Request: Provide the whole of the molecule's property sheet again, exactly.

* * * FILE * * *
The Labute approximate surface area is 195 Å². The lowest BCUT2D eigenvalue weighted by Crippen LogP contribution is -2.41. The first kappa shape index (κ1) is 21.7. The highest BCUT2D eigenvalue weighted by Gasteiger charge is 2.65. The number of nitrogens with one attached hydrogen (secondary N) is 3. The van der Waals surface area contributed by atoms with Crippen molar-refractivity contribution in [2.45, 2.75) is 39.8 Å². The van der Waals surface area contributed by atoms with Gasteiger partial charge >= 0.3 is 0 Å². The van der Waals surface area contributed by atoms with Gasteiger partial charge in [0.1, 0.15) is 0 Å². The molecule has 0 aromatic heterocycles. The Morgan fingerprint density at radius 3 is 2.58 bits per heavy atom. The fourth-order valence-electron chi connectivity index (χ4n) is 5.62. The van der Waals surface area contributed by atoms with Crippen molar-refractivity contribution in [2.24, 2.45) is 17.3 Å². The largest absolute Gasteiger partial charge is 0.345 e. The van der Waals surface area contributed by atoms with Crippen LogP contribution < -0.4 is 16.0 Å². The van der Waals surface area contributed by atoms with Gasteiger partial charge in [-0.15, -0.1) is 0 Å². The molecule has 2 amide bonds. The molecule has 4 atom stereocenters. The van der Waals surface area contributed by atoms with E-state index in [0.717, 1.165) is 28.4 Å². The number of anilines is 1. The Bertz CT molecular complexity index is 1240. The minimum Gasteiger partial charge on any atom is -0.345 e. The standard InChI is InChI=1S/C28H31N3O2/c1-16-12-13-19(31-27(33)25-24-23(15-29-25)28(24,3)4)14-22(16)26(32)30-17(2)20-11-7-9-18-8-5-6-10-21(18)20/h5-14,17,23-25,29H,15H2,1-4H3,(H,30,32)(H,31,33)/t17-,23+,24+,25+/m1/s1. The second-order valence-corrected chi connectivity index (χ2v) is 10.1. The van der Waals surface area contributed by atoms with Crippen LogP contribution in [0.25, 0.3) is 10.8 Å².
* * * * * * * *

The Labute approximate surface area is 195 Å². The lowest BCUT2D eigenvalue weighted by Crippen LogP contribution is -2.41. The first kappa shape index (κ1) is 21.7. The highest BCUT2D eigenvalue weighted by Gasteiger charge is 2.65. The number of nitrogens with one attached hydrogen (secondary N) is 3. The van der Waals surface area contributed by atoms with Crippen molar-refractivity contribution in [2.45, 2.75) is 39.8 Å². The van der Waals surface area contributed by atoms with Gasteiger partial charge >= 0.3 is 0 Å². The van der Waals surface area contributed by atoms with Gasteiger partial charge in [0.1, 0.15) is 0 Å². The molecule has 0 aromatic heterocycles. The Morgan fingerprint density at radius 3 is 2.58 bits per heavy atom. The fourth-order valence-electron chi connectivity index (χ4n) is 5.62. The van der Waals surface area contributed by atoms with Crippen molar-refractivity contribution in [2.24, 2.45) is 17.3 Å². The largest absolute Gasteiger partial charge is 0.345 e. The van der Waals surface area contributed by atoms with Crippen LogP contribution < -0.4 is 16.0 Å². The van der Waals surface area contributed by atoms with Gasteiger partial charge in [-0.15, -0.1) is 0 Å². The molecule has 2 amide bonds. The molecule has 4 atom stereocenters. The van der Waals surface area contributed by atoms with E-state index in [0.717, 1.165) is 28.4 Å². The number of anilines is 1. The Bertz CT molecular complexity index is 1240. The minimum Gasteiger partial charge on any atom is -0.345 e. The standard InChI is InChI=1S/C28H31N3O2/c1-16-12-13-19(31-27(33)25-24-23(15-29-25)28(24,3)4)14-22(16)26(32)30-17(2)20-11-7-9-18-8-5-6-10-21(18)20/h5-14,17,23-25,29H,15H2,1-4H3,(H,30,32)(H,31,33)/t17-,23+,24+,25+/m1/s1. The second-order valence-corrected chi connectivity index (χ2v) is 10.1. The van der Waals surface area contributed by atoms with Crippen LogP contribution in [0.25, 0.3) is 10.8 Å².